Consider Medication

Nasal decongestant sprays like oxymetazoline and phenylephrine cause blood vessels in the nose to constrict and can sometimes be successful at stopping the bleeding when administered during a nosebleed. However, these medications have certain age restrictions and risks. Read the label and talk to your child’s pediatrician before administering medications.4

How To Prevent and Treat a Bloody Nose in Kids

Here are some ways to prevent nosebleeds in kids.

Discourage Nose-Picking

Since nose-picking is the most common cause of nosebleeds in kids, try discouraging your child from digging in their nose. If your child is old enough to understand cause and effect, you can explain that this habit contributes to their experience of a bloody nose. Hopefully, this will motivate them to stop!

If you cannot get your child to stop picking their nose, keep their nails short and filed to decrease their chances of injuring the nasal wall.

Humidify Your Air

Dry air can cause a dry nose, and a dry nose is more susceptible to a bloody nose. Therefore, try to humidify the air. Humidifiers can be used in your child’s bedroom to moisten their nose while they sleep. You can also look into a whole-house humidifier. This can be particularly useful in the winter months when heated indoor air is especially dry.3

Topical Moisturization

You can try applying petroleum jelly to the lower inner nostril wall to help heal the areas of dryness and prevent future nosebleeds. If this is a recurrent problem, you can ask their pediatrician about a medicated ointment.5

Oral Hydration

Make sure your child is drinking plenty of water. This will help keep nasal passages moist, preventing excessive dry noses in kids, thereby decreasing the occurrence of nosebleeds.6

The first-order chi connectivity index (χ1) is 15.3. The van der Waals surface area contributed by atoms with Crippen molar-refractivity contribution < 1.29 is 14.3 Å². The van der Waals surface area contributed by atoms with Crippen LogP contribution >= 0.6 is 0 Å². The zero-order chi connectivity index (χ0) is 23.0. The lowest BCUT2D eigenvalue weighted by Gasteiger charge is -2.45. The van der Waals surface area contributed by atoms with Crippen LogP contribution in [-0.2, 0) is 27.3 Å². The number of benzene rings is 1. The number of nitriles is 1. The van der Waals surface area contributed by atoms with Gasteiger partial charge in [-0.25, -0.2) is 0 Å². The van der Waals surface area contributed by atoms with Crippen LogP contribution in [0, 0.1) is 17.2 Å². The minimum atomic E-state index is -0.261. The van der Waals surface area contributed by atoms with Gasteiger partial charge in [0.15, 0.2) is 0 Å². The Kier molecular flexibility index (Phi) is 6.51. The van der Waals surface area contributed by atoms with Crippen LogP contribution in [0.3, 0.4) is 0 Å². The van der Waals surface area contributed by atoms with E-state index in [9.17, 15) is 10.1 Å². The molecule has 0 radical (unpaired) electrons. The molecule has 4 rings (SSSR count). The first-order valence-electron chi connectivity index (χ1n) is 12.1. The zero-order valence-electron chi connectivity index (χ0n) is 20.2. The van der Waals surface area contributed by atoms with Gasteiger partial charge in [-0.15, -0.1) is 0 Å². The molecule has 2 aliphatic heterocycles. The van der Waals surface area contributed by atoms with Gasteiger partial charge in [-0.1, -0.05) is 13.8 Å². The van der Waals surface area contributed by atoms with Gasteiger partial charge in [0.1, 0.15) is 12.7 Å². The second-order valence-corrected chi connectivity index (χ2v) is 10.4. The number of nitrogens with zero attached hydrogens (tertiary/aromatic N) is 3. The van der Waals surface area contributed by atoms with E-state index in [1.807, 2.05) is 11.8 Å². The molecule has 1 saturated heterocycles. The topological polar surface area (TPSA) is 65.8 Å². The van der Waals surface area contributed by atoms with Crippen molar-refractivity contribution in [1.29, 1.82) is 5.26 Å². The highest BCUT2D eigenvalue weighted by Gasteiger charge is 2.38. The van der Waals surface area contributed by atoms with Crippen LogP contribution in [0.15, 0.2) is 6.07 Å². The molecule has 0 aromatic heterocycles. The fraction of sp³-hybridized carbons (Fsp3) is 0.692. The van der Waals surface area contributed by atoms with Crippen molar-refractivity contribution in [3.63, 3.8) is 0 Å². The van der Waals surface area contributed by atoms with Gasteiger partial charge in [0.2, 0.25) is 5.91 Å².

Examine Your Child’s Medications

If your child takes any regular medications, examine the labels for side effects of a bloody nose. If dry nose or nosebleeds are side effects of your child’s medication, talk to their provider about alternatives.

Cauterize the Nose

If all other efforts fail to decrease nosebleeds in your child, your doctor may recommend cauterization. This is when a chemical or a device is applied inside the nose to prevent future instances of bleeding.7

When To Worry About a Nosebleed

If you have noticed an uptick in the frequency or intensity of your child’s nosebleeds, this is worth mentioning to their primary care provider. You should also mention any bloody noses to your child’s doctor if they are younger than two.

Seek emergency attention if your child’s nosebleed lasts longer than 30 minutes without stopping, involves a great deal of blood, interferes with their ability to breathe, or is the result of an injury such as a car accident.2

Fortunately, there is not much need to worry about in most bloody nose cases. They are a common issue in childhood due to nose picking and dry air. However, knowing how to manage, prevent, and treat nosebleeds when they arise and when to worry about them is still helpful. Always reach out to your pediatrician with concerns regarding your child’s health, and keep these tips and tricks in your back pocket to stop your little one’s next nosebleed.

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Kirsten White Pediatric Nurse, BSN, RN
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Kirsten White earned her nursing degree from Villanova University. Since graduating, she has worked with various pediatric populations as a nurse at Johns Hopkins and is currently working in school… Read more